Can you see me in a catalog?

There was a video I watched recently on YouTube, wherein a woman created a bunch of different themed outfits like “meadow-punk”, “bakery cute”, “piratecore”, and “knightcore”. I thought this was a fun way of saying it, so let me tell you about my adoption of LLBeancore as a personal style aesthetic.

Growing up closer to the east coast than the west, there was no higher cathedral of smart casual outdoors wear than the house built by Leon Leonwood Bean (yes, that’s what the L.L. stands for). All of my dad’s nice stuff, that I was not allowed to borrow, came from the pages of the L.L. Bean catalog. Looking through those glossy spreads at the handsome men and women, enjoying autumn in New England, was like gazing through the gates of a better world. It was a flannel shirted and duck booted Nirvana!

As I moved through life I always remembered those catalog images and held on to the idea that this look was out there, waiting for me to come home to it.

Around 2014 I got back into hiking and outdoor recreation in a big way. Before long I had chunks of my closet and dressers dedicated to high tech fabrics designed to be light weight and quick drying. As these activities became more and more central to my life, the style of the clothing designed for them crept into my daily life. At the same time I didn’t want to wear my actual hiking clothes on a day to day basis. For one thing this would lead to more frequent washings and shorten the lives of the technical fabrics. For another I’d end up looking just like every other jerk in Seattle. This is when my memory took me back to the idealized catalogs of my youth.

I had already adopted a habit of wearing properly fitting trousers and jeans, some of them from L.L. Bean, and smart casual leather boots and shoes, so I was part of the way there. Even the OCBD shirts, sans tie, could work too. I added some nice, flannel shirts in, as well as a couple of wool sweaters, non-puffy insulated vests, and I was all set! One trick to maintaining this look is keeping your clothes relatively fitted, as opposed to baggy, and never ripped or torn. Neat and clean, yet casual and relaxed, is the goal.

If any of this is starting to sound familiar to those of you reading along at home, it’s probably because this is still the general look I’m wearing today (2020). It’s definitely a cool weather look, relying as it does on layers, so it doesn’t work well in the summer, but that’s ok. Seattle summers are relatively mild and short, and before you know it we’ll be back to autumn and I can throw myself into glorious layers!

That will bring us back to do—I mean, kilts

Everything I’ve written about, up until this point, 3,725 words in, has been about trends that began in the past, and mostly have ended there as well. I threw out my last Harley-Davidson t-shirt a couple of years ago. I haven’t worn medieval garb in decades. I seldom dress up more than four or five times a year. Even my L.L. Bean homage may fade away or be replaced with something else. But what have I been doing continuously for almost twenty years? That’s right, I’ve been wearing kilts. And right now, at this moment, my kilting is poised to enter a new phase.

While talking about kilts a couple thousand words ago I never really got into why I wear them. Some of the circumstances of how I started, yes, but not why I went beyond treating them like a costume and made them part of my everyday style. Let’s talk about that now.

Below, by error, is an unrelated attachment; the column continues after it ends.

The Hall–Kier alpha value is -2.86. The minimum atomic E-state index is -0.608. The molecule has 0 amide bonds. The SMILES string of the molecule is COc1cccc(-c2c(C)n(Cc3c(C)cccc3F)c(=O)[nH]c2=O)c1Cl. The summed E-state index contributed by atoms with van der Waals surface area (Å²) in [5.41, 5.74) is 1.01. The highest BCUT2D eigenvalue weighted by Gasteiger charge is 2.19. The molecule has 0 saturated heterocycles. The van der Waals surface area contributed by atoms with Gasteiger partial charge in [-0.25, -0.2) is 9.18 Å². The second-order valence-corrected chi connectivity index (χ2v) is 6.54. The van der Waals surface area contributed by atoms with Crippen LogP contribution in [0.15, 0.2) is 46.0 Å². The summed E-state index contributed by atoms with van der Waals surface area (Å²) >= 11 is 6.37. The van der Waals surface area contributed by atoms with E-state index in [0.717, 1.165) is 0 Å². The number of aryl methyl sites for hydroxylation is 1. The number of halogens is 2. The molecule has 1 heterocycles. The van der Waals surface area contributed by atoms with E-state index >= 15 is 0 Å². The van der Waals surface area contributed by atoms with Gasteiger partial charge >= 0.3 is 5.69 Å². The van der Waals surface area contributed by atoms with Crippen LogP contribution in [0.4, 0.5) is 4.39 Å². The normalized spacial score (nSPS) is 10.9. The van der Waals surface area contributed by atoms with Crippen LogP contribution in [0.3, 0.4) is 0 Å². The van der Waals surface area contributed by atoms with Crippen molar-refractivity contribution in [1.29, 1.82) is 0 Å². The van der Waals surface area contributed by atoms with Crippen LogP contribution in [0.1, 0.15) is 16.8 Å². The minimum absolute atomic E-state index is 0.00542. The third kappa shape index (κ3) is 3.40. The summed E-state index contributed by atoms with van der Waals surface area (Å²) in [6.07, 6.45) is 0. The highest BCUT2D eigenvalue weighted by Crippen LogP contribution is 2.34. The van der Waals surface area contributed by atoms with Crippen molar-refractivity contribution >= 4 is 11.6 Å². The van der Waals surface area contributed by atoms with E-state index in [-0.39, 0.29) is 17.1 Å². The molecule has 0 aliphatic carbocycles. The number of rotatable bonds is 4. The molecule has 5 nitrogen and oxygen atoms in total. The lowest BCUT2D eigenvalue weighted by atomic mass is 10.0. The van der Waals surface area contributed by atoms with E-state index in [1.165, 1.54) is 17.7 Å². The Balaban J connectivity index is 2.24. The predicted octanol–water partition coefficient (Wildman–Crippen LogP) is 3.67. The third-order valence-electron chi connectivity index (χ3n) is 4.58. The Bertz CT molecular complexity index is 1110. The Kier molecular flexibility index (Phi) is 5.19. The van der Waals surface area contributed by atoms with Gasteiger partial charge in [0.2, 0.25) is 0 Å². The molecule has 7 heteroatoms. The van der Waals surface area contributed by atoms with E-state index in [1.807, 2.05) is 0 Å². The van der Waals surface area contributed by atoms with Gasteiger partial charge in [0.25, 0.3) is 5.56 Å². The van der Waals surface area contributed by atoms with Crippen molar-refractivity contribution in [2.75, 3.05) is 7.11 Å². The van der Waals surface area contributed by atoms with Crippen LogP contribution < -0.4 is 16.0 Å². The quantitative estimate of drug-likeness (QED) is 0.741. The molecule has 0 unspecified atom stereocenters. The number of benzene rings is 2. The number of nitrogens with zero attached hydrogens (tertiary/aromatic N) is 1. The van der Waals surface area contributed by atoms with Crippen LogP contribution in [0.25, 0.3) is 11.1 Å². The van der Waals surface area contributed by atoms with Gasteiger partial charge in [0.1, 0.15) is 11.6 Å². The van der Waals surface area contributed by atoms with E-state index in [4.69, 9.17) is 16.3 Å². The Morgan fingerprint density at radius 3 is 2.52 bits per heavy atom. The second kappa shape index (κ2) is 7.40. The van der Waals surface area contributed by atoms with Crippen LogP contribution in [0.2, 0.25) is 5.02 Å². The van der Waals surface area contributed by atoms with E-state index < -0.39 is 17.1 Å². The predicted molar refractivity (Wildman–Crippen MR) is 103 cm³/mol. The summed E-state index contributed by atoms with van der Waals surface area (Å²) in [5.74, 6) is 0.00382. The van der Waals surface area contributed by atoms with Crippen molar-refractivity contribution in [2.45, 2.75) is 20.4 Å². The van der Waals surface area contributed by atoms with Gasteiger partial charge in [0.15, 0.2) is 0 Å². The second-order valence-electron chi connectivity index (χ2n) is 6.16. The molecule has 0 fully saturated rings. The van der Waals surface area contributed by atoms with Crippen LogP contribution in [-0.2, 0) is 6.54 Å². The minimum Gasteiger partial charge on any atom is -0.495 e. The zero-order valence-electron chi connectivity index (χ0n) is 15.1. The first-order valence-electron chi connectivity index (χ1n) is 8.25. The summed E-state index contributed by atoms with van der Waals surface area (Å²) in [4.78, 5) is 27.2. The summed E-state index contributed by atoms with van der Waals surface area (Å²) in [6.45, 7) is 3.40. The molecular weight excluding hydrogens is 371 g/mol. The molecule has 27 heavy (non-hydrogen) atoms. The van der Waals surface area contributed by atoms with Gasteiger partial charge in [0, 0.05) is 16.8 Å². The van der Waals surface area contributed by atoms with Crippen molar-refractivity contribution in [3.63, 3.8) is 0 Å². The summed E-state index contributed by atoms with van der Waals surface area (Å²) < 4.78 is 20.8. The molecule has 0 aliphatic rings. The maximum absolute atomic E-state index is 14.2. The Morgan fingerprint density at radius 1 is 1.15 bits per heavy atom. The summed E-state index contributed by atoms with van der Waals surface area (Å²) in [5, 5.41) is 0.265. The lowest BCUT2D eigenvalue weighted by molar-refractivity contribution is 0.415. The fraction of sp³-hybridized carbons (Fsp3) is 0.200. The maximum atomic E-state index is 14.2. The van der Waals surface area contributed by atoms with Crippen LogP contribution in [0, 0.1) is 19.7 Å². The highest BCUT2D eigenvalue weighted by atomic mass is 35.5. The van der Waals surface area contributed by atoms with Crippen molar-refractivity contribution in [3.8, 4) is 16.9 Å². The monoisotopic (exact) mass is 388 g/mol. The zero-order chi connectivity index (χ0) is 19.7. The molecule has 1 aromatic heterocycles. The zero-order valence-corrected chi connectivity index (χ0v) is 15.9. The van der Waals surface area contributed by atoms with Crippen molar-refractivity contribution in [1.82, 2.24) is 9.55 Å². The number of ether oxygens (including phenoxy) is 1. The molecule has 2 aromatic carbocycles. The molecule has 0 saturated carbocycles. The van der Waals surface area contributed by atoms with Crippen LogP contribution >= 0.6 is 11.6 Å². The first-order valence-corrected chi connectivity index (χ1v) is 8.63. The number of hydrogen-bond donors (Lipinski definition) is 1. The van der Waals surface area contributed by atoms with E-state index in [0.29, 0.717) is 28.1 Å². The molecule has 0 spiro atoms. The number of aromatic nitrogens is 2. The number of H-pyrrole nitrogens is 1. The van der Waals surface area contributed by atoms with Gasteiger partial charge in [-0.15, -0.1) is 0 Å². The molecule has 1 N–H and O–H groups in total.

Most men who kilt on the regular (and yes, we turn the word “kilt” into all kinds of verbs and such: deal with it) cite some combination of three, broad reasons for doing so.


Most of the men who start wearing kilts do so because there is some connection in their family history to Scotland or Ireland. For some of us it’s so many generations back that it hardly matters. For others it’s a more immediate part of their past. Some appreciate the history of it even if they can’t claim much of a connection and simply want to associate with that. A few end up in professions (police and fire) or fraternal organizations (Masons) which have kilt wearing aspects whether it’s your personal heritage or not. I have no familial connection to Scotland, and only a faint one to Ireland, so the heritage aspect is minimal, but it is there nonetheless.


Properly speaking this is a reason why men continue wearing kilts after they’ve already started. A man reluctant to put on a kilt in the first place is not likely to be swayed by being told how comfortable it is. It’s simply too far outside of our experience. But get started on this path and you quickly come to realize that there’s really no match for the comfort of a kilt, and in many ways it is an eminently practical garment. The Scots did not adopt it as their national dress because it was elaborate and uncomfortable. No, in the climate of Scotland a length of wool wrapped around your hips and shoulder is just the best thing you could ever have. I’m definitely one hundred percent on board the comfort & practicality train.


Seriously. What’s more badass than a man in a kilt? That’s right—nothing. Other men recognize you as an alpha predator. Women are awed by your confidence and virility. Ok, let’s pull back on the toxic masculinity. Truthfully, though, you won’t start wearing a kilt, much less continue doing so, without a great deal of confidence, and the wearing of the kilt reinforces and amplifies that confidence. Whether they would admit it or not, I think you’ll find that most kilted men also score somewhat higher than zero on the exhibitionist scale. We enjoy being seen in our kilts. We like “peacocking” to borrow a phrase from Rocky Roeger, owner of USA Kilts. For some of us this strays into the territory of enjoying throwing our personalities into sharp relief, and into the faces of those around us. We like the thought that we’re creating just a little bit of edginess or confusion or discomfort around ourselves. Yeah, all of this fits me to a T.